"I would like to be famous one day a month," the author of "Roots" said yesterday.

It came late on a Saturday afternoon, in a whirlwind week during which Alex Haley returned from a trip to Africa, received a special Pulitzer prize, was sued for plagiarism, received his 12th honorary degree, and still had one of three speeches to make.

In conferring an honorary doctorate of humane letters on Alexander Palmer Haley yesterday, American University President Joseph J. Sisco observed: "Few people have succeeded, as you have, in capturing the attention of Americans."

In a few moments away from autograph-seekers and hand-shakers, Haley yesterday admitted, with a touch of wistfulness, that he does sometimes miss the quiet hours of research - "months of 12 hours a day spent with old documents" - in the midst of the maelstrom of public attention of today.

"It was just like getting snatched off the ground. I have the feeling that I want sometimes to get my feet back to earth and get back to the typewriter. I love being alone and a typewriter . . . I love and respect the craft of writing. I just can't do it now that I am out speaking. Soon I've just got to get out of this."

Haley's next project is a book called "Research," which will detail the 12 years of research that he put into "Roots," which has become a bestseller, a TV series that drew the largest audience ever, a kind of popular folk epic and a social phenomenon.

Haley is a quiet man, and the white hood of the doctorate of humane letters falls quiet naturally from his shoulders. He speaks in studied statements - particularly when asked about the recent suit against him by Margaret Walker Alexander, who has claimed that sections of "Roots" were copied from her 1966 novel, "Jubilee."

Haley, pointing out that the case was now in litigation, declined specifically to answer the charges but did repeat that he does not recall having read "Jubilee" which Alexander wrote under the name Margaret Walker.

"I think that with great success, sniping and attacks seem to go with the territory," the author of "Roots" said yesterday.

He recalled that he once spoke at Jackson State College when Alexander was head of the program and that "she said some nice things about me and I said some nice things about her." As for her novel, "Jubilee," Haley said that he was away of it as anyone would be who was familiar with the literature and studies of the black experience.

Then there was also another claim from Harold Courlander, of Bethesda, a retired Voice of America employee and a collector of African oral folk tales. Courlander, who published a novel titled, "The African" in 1967 told a reporter that he had felt a "sense of deja vu" while reading "Roots." He has compiled a list of sections that he claims show similarities between the two books.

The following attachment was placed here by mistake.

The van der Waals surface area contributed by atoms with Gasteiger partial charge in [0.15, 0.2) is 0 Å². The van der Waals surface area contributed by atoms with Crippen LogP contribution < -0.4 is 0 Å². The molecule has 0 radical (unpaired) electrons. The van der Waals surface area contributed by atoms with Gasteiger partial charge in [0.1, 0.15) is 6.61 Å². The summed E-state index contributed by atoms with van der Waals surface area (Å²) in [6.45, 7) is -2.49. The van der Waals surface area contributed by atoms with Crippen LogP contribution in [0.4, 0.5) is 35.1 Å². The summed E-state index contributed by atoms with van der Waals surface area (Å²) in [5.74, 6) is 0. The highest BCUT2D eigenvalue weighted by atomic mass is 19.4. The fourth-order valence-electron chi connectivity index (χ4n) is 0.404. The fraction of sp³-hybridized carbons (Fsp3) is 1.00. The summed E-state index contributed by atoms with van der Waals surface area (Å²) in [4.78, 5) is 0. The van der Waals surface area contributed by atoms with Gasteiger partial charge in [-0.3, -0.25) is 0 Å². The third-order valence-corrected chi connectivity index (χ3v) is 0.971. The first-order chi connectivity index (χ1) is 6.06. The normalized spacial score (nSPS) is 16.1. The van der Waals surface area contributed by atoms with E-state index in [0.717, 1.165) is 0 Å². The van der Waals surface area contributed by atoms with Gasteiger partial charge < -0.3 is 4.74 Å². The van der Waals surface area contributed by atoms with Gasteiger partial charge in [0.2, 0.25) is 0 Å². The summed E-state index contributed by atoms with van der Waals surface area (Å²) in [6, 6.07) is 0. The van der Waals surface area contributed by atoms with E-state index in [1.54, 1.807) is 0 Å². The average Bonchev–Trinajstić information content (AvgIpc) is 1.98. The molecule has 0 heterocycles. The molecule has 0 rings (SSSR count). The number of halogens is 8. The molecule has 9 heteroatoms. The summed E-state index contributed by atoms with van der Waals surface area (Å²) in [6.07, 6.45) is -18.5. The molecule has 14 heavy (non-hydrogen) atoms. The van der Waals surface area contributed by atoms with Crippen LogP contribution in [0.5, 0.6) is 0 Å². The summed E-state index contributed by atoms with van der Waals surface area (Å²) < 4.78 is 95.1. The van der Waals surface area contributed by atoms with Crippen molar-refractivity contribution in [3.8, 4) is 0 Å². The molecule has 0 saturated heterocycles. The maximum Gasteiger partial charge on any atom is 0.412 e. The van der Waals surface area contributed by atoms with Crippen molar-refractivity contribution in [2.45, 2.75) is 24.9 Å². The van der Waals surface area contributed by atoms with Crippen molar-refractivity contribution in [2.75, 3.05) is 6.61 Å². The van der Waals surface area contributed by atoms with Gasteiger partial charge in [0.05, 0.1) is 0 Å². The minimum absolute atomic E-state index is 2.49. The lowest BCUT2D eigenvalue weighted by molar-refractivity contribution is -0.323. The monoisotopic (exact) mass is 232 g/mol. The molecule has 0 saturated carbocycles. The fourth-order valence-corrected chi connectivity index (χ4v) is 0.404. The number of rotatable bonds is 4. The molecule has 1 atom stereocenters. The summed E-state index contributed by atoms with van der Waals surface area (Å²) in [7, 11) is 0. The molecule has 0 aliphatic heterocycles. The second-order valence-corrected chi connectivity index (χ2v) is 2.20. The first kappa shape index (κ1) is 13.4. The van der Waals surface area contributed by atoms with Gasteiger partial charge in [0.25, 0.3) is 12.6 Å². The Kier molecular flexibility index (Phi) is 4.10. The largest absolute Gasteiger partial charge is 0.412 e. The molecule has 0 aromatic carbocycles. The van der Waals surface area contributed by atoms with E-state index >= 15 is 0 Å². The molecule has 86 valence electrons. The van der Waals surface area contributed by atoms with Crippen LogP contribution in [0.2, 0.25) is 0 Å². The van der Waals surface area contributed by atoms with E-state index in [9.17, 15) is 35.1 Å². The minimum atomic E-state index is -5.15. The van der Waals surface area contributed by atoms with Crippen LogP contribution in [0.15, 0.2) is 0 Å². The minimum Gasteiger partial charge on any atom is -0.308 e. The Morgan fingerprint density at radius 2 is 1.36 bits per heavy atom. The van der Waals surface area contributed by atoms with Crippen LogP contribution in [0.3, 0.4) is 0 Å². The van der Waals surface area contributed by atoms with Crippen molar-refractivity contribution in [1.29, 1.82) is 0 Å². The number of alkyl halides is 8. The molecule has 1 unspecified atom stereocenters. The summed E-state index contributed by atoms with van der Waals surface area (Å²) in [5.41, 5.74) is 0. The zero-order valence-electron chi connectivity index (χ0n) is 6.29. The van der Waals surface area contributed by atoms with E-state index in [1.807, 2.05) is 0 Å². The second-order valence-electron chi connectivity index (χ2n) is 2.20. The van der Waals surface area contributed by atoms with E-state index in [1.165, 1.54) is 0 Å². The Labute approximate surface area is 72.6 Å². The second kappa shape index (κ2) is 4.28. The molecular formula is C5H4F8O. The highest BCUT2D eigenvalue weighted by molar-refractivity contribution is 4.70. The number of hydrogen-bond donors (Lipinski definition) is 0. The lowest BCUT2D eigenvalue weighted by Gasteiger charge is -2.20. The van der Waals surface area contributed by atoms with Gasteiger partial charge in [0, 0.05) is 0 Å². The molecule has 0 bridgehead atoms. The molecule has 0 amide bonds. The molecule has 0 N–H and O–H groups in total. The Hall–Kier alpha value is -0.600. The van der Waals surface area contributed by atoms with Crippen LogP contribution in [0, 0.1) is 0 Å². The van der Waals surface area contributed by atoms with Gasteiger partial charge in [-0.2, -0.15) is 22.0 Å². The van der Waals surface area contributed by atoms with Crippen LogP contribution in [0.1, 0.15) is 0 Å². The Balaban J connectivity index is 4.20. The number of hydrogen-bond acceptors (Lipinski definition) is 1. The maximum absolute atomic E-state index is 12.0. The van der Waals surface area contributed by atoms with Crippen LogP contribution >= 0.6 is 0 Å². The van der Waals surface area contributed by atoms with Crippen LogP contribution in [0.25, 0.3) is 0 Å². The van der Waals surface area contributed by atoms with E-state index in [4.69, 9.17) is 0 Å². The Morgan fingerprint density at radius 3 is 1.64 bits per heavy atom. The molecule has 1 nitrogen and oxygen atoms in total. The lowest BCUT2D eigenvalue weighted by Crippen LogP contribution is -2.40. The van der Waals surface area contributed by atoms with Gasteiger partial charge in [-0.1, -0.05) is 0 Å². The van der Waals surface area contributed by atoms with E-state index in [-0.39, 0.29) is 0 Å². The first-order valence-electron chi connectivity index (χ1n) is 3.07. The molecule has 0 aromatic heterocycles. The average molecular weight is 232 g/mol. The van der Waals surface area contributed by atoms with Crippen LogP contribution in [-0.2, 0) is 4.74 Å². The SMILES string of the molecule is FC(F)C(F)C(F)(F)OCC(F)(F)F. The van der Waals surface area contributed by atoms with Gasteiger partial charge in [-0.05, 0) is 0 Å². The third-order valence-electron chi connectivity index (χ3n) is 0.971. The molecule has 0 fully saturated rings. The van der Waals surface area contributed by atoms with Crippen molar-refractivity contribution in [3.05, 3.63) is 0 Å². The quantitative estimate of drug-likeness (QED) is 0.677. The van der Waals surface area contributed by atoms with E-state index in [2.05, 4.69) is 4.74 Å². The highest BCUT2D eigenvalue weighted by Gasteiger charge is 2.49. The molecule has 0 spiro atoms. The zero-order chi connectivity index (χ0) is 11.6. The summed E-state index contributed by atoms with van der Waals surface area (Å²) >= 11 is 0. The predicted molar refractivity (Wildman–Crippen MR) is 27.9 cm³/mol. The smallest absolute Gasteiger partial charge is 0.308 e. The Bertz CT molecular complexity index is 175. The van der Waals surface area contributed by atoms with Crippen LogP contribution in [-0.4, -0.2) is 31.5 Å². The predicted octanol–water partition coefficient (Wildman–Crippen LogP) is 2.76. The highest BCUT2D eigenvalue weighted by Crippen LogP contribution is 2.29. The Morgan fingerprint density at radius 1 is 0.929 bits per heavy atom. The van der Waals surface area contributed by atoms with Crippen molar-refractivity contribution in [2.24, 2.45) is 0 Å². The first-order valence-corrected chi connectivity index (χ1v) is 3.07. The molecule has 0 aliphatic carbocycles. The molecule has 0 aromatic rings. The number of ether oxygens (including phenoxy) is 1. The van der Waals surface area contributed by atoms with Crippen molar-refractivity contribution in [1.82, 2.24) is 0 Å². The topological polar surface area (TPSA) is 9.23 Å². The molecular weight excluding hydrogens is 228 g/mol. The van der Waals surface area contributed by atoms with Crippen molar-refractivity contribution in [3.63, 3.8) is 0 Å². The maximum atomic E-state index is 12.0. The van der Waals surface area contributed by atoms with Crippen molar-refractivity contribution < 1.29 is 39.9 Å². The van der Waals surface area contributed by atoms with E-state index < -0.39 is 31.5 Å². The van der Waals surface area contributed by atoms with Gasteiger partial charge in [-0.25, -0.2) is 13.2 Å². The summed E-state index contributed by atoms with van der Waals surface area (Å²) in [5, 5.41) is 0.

"I don't recall ever coming acros it "(The African")," Haley said yesterday, and then added with a bit of a bite: "It is beginning to sound as if I went around finding various books to copy. It wouldn't take me 12 years to copy. I spent 12 years in research. It wouldn't take me 12 years to copy. I type faster than that."

Another controversy swirling around "Roots" has been the criticism from Mark Ottaway, a reports for the Sunday Times of London, who has raised factual questions about the African portion of Haley's book. Yesterday Haley pointed to the defense by Gambian official of the griot, the oral tribal historian, whose professionalism was questioned by Ottaway.

"I never once called my book a history," Haley observes. "I called it a symbolic symbol of a people and it just happened to be the story of my family."

Being a celebrity does have its compensations, however, as Haley found out yesterday. One of the American University professors who received a teaching award came up to shake his hand and said: "In one week you educated more American people than any of us."

Haley shared the honorary degree awards yesterday with Kurt Waldheim, secretary general of the United Nations, and Robert E. Cleary, former president of American University, both of whom received honorary doctorates of law.

Although Waldheim noted that it was far too early to judge the effects of the policy of the new administration of President Carter, he said that there has been "a refreshing sense of purpose and of determination to take a new look at some of the oldest and most difficult of the world's problems."